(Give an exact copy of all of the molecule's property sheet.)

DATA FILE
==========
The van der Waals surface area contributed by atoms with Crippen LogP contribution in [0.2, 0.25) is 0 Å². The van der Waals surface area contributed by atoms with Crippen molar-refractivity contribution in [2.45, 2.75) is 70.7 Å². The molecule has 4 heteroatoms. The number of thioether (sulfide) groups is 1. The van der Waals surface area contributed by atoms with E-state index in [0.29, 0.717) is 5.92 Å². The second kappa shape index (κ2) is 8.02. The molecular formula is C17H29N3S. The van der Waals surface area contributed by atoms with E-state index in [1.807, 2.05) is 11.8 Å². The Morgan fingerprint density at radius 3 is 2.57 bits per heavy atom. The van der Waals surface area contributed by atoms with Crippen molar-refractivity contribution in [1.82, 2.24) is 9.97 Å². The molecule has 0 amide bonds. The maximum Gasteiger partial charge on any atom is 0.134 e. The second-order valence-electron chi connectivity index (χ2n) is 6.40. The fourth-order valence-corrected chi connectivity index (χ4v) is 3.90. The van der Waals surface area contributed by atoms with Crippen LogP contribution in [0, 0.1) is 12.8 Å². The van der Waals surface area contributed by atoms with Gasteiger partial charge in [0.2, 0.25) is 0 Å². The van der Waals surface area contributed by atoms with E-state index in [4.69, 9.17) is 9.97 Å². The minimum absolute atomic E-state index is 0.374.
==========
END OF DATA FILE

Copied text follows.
The van der Waals surface area contributed by atoms with Crippen LogP contribution in [0.2, 0.25) is 0 Å². The van der Waals surface area contributed by atoms with Crippen molar-refractivity contribution in [2.45, 2.75) is 70.7 Å². The molecule has 4 heteroatoms. The number of thioether (sulfide) groups is 1. The van der Waals surface area contributed by atoms with E-state index in [0.29, 0.717) is 5.92 Å². The second kappa shape index (κ2) is 8.02. The molecular formula is C17H29N3S. The van der Waals surface area contributed by atoms with E-state index in [1.807, 2.05) is 11.8 Å². The Morgan fingerprint density at radius 3 is 2.57 bits per heavy atom. The van der Waals surface area contributed by atoms with Crippen molar-refractivity contribution in [1.82, 2.24) is 9.97 Å². The molecule has 0 amide bonds. The maximum Gasteiger partial charge on any atom is 0.134 e. The second-order valence-electron chi connectivity index (χ2n) is 6.40. The fourth-order valence-corrected chi connectivity index (χ4v) is 3.90. The van der Waals surface area contributed by atoms with Crippen LogP contribution in [0, 0.1) is 12.8 Å². The van der Waals surface area contributed by atoms with Gasteiger partial charge in [0.2, 0.25) is 0 Å². The van der Waals surface area contributed by atoms with E-state index in [4.69, 9.17) is 9.97 Å². The minimum absolute atomic E-state index is 0.374.